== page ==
Story Source:

The above story is based on materials provided by National Science Foundation. Note: Materials may be edited for content and length.


Cite This Page:

National Science Foundation. "Discovery Of Fossil Mollusks In Alaska Links Histories Of Arctic Ocean And Isthmus Of Panama." ScienceDaily. ScienceDaily, 12 June 2000. <www.sciencedaily.com/releases/2000/06/000612085120.htm>.
National Science Foundation. (2000, June 12). Discovery Of Fossil Mollusks In Alaska Links Histories Of Arctic Ocean And Isthmus Of Panama. ScienceDaily. Retrieved July 22, 2014 from www.sciencedaily.com/releases/2000/06/000612085120.htm
National Science Foundation. "Discovery Of Fossil Mollusks In Alaska Links Histories Of Arctic Ocean And Isthmus Of Panama." ScienceDaily. www.sciencedaily.com/releases/2000/06/000612085120.htm (accessed July 22, 2014).

Share This




More Fossils & Ruins News

Tuesday, July 22, 2014

Featured Research

from universities, journals, and other organizations


Featured Videos

from AP, Reuters, AFP, and other news services

Neil Armstrong's Post-Apollo 11 Life

Neil Armstrong's Post-Apollo 11 Life

Newsy (July 19, 2014) — Neil Armstrong gained international fame after becoming the first man to walk on the moon in 1969. But what was his life like after the historic trip? Video provided by Newsy
Powered by NewsLook.com
A Centuries' Old British Tradition Is Far from a Swan Song

A Centuries' Old British Tradition Is Far from a Swan Song

AFP (July 19, 2014) — As if it weren't enough that the Queen is the Sovereign of the UK and 15 other Commonwealth realms, she is also the owner of all Britain's unmarked swans. Duration: 02:18 Video provided by AFP
Powered by NewsLook.com
Tooth Plaque Provides Insight Into Diets Of Ancient People

Tooth Plaque Provides Insight Into Diets Of Ancient People

Newsy (July 19, 2014) — Research on plaque from ancient teeth shows that our prehistoric ancestor's had a detailed understanding of plants long before developing agriculture. Video provided by Newsy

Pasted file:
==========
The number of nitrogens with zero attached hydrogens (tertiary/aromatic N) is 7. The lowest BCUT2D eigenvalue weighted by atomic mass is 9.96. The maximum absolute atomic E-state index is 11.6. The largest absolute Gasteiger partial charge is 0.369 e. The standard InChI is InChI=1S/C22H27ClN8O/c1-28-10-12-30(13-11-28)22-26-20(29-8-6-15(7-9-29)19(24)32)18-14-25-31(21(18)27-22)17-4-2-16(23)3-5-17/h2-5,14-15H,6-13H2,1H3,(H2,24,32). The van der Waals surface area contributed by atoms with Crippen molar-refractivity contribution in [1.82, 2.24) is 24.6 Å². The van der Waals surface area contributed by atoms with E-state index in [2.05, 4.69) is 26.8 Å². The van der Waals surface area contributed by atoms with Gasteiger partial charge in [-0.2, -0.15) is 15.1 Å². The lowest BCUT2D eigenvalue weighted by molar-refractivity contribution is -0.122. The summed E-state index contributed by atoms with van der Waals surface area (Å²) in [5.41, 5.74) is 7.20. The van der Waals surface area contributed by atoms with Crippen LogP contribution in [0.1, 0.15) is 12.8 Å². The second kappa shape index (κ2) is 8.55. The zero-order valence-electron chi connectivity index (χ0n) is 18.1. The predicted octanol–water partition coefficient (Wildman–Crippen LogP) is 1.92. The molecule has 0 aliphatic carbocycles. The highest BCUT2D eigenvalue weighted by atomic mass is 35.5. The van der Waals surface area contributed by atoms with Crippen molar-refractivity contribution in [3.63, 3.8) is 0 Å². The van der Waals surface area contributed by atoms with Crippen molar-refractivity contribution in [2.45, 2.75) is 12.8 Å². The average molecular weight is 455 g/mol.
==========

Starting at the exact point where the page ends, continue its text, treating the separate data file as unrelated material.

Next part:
Powered by NewsLook.com
45 Years Later, Buzz Aldrin on Walking on Moon

45 Years Later, Buzz Aldrin on Walking on Moon

AP (July 18, 2014) — Forty-five years ago Sunday, Apollo 11's Neil Armstrong and Buzz Aldrin became the first humans to set foot on the moon. Speaking at the Intrepid Sea, Air & Space Museum, Aldrin described what he was thinking right before the historic walk. (July 18) Video provided by AP
Powered by NewsLook.com

Search ScienceDaily

Number of stories in archives: 140,361

Find with keyword(s):
 
Enter a keyword or phrase to search ScienceDaily for related topics and research stories.

Save/Print:
Share:  

Breaking News:
from the past week

In Other News

... from NewsDaily.com

Science News

Health News

Environment News

Technology News



Save/Print:
Share:  

Free Subscriptions


Get the latest science news with ScienceDaily's free email newsletters, updated daily and weekly. Or view hourly updated newsfeeds in your RSS reader:

Get Social & Mobile


Keep up to date with the latest news from ScienceDaily via social networks and mobile apps:

Have Feedback?


Tell us what you think of ScienceDaily -- we welcome both positive and negative comments. Have any problems using the site? Questions?
Mobile iPhone Android Web
Follow Facebook Twitter Google+
Subscribe RSS Feeds Email Newsletters
Latest Headlines Health & Medicine Mind & Brain Space & Time Matter & Energy Computers & Math Plants & Animals Earth & Climate Fossils & Ruins